COVID-19 Induced Skin Challenges

January 5, 2021
Zoe Diana Draelos, M.D.

Zoe Diana Draelos, M.D., is a consulting professor of dermatology, Duke University School of Medicine, Durham, N.C. She is investigator, Dermatology Consulting Services, High Point, N.C., and a Dermatology Times Editorial Advisor and co-medical editor.

Dermatology Times, Dermatology Times, January 2021 (Vol. 42, No. 1), Volume 42, Issue 1

Chief Medical Editor Zoe Diana Draelos, MD, discusses the challenges COVID-19 induces on the skin including chapped lips, maskne and dry hands from excessive hand washing.

Q:What can be done for extremely dry hands from frequent washing?

Hand washing prior to touching your nose and mouth is essential during the pandemic. However, frequent washing will remove the intercellular lipids resulting in damage to the hand skin barrier and xerosis, eventually causing cracking and bleeding of the skin. A healthy skin barrier prevents infection so dermatologists must take excellent care of their hands. It may be difficult to wear a hand cream during the day, but bedtime application is necessary. The best nighttime hand creams are high in glycerin, an excellent humectant that holds water and creates an optimal environment for overnight skin healing. They should also contain an occlusive ingredient to decrease transepidermal water loss (TEWL). This ingredient could be petrolatum, dimethicone or mineral oil. Neutrogena Norwegian Formula Hand Cream is inexpensive and widely available. Apply it to the hands and around the nails to prevent fissuring and bleeding. It may be wise to wash hands with lukewarm instead of hot water to minimize intercellular lipid removal.

Q: Why am I getting chin acne under my mask?

The increase in chin acne from mask wearing is known as “maskne.” It is a form of acne mechanica induced by rubbing of the mask over the chin when speaking. Masks may be made of cloth, paper, textured hydroentangled fibers or a combination of materials. They are designed to fit tightly over the nose and mouth to prevent the expectoration and inhalation of airborne COVID-19. Tighter fitting masks allow less air to enter and escape around the edges, offering superior protection, but they also will rub with facial movement over the chin. “Maskne” occurs when the terminal and vellus hairs on the chin are rubbed preferentially because the hair sits above the skin. This rubbing results in mechanical irritation and the onset of acne mechanica, just like acne tends to occur on the back of susceptible individuals who wear back packs. The solution for “maskne” is to keep the chin clean and bacteria free. This is best accomplished by wiping the chin with rubbing alcohol each morning prior to donning the mask. Also, try to select a mask that provides protection, but is long enough to allow for some chin movement independent of the mask. Test your mask by putting it on and opening and closing your mouth. If this can be accomplished without the mask rubbing your chin, then “maskne” can be reduced to the greatest degree possible.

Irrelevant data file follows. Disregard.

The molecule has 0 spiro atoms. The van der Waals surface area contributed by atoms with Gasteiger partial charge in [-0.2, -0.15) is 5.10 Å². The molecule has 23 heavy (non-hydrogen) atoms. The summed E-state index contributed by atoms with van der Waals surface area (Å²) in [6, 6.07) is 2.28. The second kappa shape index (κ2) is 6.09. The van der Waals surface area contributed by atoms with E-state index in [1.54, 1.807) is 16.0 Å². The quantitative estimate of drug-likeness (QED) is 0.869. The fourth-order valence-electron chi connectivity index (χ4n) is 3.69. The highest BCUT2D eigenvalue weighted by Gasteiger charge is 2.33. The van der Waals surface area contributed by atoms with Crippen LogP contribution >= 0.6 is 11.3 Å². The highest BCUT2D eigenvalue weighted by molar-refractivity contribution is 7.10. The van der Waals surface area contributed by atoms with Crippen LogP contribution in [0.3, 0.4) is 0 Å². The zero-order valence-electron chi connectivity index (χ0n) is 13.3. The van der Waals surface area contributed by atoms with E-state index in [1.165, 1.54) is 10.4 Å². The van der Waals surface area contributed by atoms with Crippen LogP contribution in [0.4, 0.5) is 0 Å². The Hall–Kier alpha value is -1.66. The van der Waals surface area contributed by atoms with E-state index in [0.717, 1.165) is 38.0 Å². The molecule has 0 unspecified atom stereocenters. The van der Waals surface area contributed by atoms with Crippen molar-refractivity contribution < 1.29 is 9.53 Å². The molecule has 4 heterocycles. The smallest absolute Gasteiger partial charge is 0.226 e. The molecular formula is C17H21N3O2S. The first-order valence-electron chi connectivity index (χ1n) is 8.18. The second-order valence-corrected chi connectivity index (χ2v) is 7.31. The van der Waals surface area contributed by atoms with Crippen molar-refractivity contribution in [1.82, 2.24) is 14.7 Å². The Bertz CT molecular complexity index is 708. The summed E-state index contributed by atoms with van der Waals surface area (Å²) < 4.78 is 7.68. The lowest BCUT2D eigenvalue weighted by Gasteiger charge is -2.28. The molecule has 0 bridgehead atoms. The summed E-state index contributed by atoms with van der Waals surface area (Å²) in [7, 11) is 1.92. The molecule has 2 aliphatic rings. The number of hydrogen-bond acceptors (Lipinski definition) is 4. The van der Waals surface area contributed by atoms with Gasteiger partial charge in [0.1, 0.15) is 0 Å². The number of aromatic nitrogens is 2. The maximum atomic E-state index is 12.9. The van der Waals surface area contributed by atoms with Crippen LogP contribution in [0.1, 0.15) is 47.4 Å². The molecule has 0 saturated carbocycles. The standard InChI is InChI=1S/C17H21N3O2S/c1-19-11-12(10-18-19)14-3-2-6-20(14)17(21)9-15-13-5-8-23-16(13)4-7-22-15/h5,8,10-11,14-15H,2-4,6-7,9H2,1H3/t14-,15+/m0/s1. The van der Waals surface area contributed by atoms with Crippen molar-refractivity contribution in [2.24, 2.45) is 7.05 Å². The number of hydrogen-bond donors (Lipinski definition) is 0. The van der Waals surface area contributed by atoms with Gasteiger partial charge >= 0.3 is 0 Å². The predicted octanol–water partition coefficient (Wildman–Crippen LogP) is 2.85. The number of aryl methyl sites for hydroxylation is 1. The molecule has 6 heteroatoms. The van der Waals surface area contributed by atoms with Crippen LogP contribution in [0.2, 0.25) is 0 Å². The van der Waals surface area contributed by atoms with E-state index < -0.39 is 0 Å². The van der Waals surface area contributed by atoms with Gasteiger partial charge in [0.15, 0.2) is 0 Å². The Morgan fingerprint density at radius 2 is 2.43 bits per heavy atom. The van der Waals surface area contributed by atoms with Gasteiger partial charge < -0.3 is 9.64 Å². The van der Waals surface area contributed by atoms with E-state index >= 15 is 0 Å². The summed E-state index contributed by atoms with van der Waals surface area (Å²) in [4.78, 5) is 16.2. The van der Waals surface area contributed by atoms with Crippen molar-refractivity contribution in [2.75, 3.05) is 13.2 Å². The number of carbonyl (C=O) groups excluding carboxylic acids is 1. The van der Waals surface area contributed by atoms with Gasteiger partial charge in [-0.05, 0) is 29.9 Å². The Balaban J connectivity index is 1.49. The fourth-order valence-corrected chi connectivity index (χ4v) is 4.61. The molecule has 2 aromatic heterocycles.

Q: Why are my lips always chapped under my mask and what should I do to ameliorate the problem?

Many people who wear a mask now mouth breathe to move more air through the mask. This means more air is moving through the mouth than normal resulting in drying of the lips. The best solution is to wear a lip balm, but this can mess up a good mask by making it sticky inside. Lip balm is best applied at night when the lips are at rest. This allows the lips to heal by night and dry out by day. Waxes and cocoa butter are some of the best ingredients for lip balms. An inexpensive lip balm is Palmer’s Cocoa Butter Formula Swivel Stick. The stick can be rubbed over the lips at bed- time when the mask is not worn. It is also important not to lick the lips during the day or wear a mask that constantly rubs the lips. Be sure the mask is big enough to allow easy speech. Chapped lips can be minimized by proper mask selection.

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